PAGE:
Two weeks ahead of a major fiscal deadline, Congress confronts the specter of default, unless both parties cooperate to allow the government to keep borrowing to pay its rapidly snowballing debt obligations. Traditionally, the decision to raise the debt ceiling requires a minimum of 60 votes in the Senate, a challenging feat in the now evenly divided chamber.
President Biden issued a warning to Republicans on Tuesday when speaking to reporters: “There’s not many options if they’re going to be that irresponsible. … There’s not much time left to do it by reconciliation.”
When asked if Congress would seriously consider eroding the filibuster hurdle to get a debt limit increase across the finish line, Biden answered: “I think that’s a real possibility.” While Biden has been reluctant to demand the filibuster be outright eliminated, he has signaled it should be modified to make it less of a instrument of power for the minority party.
The borrowing cap must be lifted or suspended until a specific date in the future by October 18. While both parties recognize the grave economic implications of defaulting on the national debt, Republicans fear an equally disturbing precedent would be set by normalizing massive spending packages.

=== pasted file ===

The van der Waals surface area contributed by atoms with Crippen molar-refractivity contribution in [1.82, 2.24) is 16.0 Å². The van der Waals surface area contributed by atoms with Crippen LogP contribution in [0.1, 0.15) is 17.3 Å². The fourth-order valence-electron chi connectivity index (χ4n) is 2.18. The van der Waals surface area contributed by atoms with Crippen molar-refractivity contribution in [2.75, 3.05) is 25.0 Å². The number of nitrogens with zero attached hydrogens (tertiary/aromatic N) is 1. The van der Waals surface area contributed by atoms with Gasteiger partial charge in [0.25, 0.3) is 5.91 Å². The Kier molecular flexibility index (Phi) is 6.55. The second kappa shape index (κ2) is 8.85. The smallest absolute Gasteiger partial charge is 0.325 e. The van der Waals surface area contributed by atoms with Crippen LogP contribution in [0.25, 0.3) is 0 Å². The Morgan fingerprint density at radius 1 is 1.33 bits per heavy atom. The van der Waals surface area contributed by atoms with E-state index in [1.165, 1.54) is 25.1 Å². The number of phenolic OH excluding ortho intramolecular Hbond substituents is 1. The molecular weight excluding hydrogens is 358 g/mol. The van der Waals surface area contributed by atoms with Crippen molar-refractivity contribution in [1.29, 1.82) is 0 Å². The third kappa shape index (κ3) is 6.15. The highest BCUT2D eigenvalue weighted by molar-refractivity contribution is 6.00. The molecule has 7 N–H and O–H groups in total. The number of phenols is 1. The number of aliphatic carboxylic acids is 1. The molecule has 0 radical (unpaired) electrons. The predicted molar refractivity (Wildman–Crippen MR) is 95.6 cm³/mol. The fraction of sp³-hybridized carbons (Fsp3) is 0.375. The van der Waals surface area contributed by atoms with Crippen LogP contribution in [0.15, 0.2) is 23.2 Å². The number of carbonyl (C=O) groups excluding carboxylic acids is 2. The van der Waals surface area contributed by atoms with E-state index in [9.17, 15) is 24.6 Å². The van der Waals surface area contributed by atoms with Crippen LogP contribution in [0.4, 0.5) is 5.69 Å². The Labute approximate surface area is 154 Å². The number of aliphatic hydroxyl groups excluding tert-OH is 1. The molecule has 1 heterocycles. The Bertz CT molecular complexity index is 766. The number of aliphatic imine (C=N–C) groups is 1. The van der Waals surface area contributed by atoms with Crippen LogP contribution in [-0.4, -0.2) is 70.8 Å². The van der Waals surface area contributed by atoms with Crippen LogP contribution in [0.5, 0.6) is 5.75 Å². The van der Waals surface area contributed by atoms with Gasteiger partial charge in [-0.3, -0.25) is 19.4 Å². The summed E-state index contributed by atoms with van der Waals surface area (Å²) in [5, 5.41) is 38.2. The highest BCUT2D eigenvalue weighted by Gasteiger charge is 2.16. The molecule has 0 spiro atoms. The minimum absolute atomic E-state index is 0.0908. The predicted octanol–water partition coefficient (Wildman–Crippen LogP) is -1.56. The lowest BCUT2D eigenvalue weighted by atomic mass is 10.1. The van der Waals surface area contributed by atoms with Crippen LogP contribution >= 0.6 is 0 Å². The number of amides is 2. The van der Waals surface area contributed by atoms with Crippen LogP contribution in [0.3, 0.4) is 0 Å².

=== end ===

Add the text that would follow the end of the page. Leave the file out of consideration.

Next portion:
Senate Minority Leader Mitch McConnell has vowed to deny Democrats the ten votes they need to overcome a filibuster on a proposal to expand the debt limit. In August, before the debt-ceiling standoff escalated, McConnell urged Democrats to take ownership over their exorbitant “socialist shopping list” and finance it without Republican votes.
Rather than operate under the falsehood that both parties concur with record spending, the Republican Party argues that the Democrats should bear responsibility for the sprees they’re spearheading. Democrats alone can raise the debt ceiling to fund their prescriptions, McConnell insists, but through the unconventional reconciliation process, which only requires a simple majority along partisan lines. Without securing the votes of moderate Senators Kyrsten Sinema and Joe Manchin, however, the Democrats might still struggle to overcome this lower hurdle.
Senate Majority Leader Chuck Schumer has rejected the reconciliation option to increase the debt limit, claiming that it is “risky” and not expedient enough given the looming default. On Wednesday, the Senate will deliberate on a third measure to suspend the debt ceiling in 2022, but it’s unlikely that Republicans will acquiesce.